Photo Essay: My Big Cat Blues

Have a whisky and soda,

With a plate of pakoda,

Lost the plot in Jabalpur,

Aimed for tiger, got langur,

So what? Just chill, da.

One standard Madrasi way of dealing with disappointment is to make a wry joke. A wry limerick is also allowed. On the third and final day, with no tiger in sight after dedicated morning-evening safari drives, the limerick competition was heating up among the four of us.

And then the school kids arrived. A sizeable group of a hundred boys and girls, arriving by bus all the way from Ahmedabad, noisily got onto the safari jeeps and within moments saw (by various accounts) two to five tigers. All hundred of them.

Munna, the oldest tiger of Kanha and the darling of locals, waited for our jeep to enter the jungle. The decrepit and hungry beast, unable to hunt swiftly moving prey any more, walked over to the highway in broad daylight and picked up a buffalo for lunch.

Our car driver along with other drivers watched it happen near the car park – the great Munna dragging his kill back into the tall grass. While we were busy inside the jungle, searching for Munna and his ilk.

The general belief in Kanha and other tiger reserves is that you don’t decide when to meet the “Great Striped One”. He chooses to grant you access or not. Since we were decent people, the animal had no reason to avoid meeting us. It was a matter of time. And all else was a prelude to that.

And what a beautiful prelude Kanha can be!

Giant jungle spiders dangle mid-air, mending their near-invisible webs.

A sambar raises its head at the pond and stares us down for about 20 seconds. Convinced of no trouble, it resumes drinking water, taking no further notice of us.

Sprightly female barasinghas (swamp deer) run and making merry in the tall grass.

The Indian jackal moves briskly in the underbrush, mindful and cunning, with some villainy afoot.

The bright, blue plumage of the Indian roller set off against the white puff of a cloud.

A butterfly settles on a leaf.

A hunky sambar deer sticks out its tongue, who knows why.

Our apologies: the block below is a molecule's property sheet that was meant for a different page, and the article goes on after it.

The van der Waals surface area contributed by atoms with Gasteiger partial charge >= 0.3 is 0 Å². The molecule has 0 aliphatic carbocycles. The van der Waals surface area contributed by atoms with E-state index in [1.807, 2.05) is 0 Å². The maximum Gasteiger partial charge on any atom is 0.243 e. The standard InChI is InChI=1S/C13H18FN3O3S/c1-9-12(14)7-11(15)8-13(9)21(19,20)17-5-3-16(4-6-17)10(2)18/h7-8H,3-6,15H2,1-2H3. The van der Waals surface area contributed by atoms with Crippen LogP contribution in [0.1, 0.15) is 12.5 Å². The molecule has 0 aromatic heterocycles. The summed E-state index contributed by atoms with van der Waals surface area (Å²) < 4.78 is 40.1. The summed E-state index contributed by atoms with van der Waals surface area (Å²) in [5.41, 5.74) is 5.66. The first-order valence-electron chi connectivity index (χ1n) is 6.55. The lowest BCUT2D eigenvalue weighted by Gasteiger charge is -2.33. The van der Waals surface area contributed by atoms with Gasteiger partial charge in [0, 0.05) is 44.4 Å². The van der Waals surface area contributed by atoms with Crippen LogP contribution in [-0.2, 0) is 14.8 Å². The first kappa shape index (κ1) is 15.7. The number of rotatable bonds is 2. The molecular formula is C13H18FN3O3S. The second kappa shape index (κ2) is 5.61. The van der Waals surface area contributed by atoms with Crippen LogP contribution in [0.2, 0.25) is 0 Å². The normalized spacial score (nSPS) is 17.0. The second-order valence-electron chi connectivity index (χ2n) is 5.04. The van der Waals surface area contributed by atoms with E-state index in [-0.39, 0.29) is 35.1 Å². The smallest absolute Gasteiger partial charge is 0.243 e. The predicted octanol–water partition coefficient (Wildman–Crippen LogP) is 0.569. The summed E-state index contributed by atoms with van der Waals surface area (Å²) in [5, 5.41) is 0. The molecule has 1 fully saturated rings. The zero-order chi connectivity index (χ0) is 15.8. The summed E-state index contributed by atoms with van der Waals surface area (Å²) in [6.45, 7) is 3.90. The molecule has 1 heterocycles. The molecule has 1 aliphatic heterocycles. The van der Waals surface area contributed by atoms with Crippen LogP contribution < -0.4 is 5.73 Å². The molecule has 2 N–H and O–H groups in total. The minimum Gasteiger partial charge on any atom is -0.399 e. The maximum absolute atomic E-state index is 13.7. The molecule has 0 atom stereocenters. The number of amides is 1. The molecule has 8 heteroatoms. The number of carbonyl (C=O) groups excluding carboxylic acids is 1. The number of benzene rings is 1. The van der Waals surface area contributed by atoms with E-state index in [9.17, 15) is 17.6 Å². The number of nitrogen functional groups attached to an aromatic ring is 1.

An aggressive crested hawk screeches on a branch nearby.

On one hand, there’s the unforgettable gaze of a young chital (spotted deer) observing us with barely a stalk in front of it for protection, its natural timidity held in check by its curiosity. And, on the other, a parent-child duo of langurs watch us pass by. One defiant and the other worried.

The still forest looks stunning under the golden rays of the sun.

An artist friend, whose opinions I value, looks at my pictures and remarks that the animals are practically posing for me! There is a trick to this, I think. Be there in the jungle on the first few safaris of the season, first day, first show. It’s important. The monsoon crowds are thin unless you encounter a busload of children. And the overcast sky after the monsoons is fantastic. The light is even and soft, with hardly any shadows.

The only way things can go south is when it actually begins to rain. Which happens to us, on our last visit to the jungle on the final day of our stay. Seeking to set right the unfulfilled big cat agenda, we drive into the torrential rain. We know this is the end. There is not a squirrel in sight. Limerick time.

The men at the ticket counter, who know us by now, do us a favour by not asking the question they ask us every time. “Dekha?” Strangers walk up to us in the tea shop, whip out their cell phones, and show us morning videos of a tiger or two strutting down the road as if on a runway.  It stings.

In a couple of weeks, time does heal. I gain perspective. Looking at the photographs and talking about everything we saw, all is crystal clear. There is more to Kanha than just tigers. Really.

Munna and cousins will have to wait. Until we decide to drop in again.

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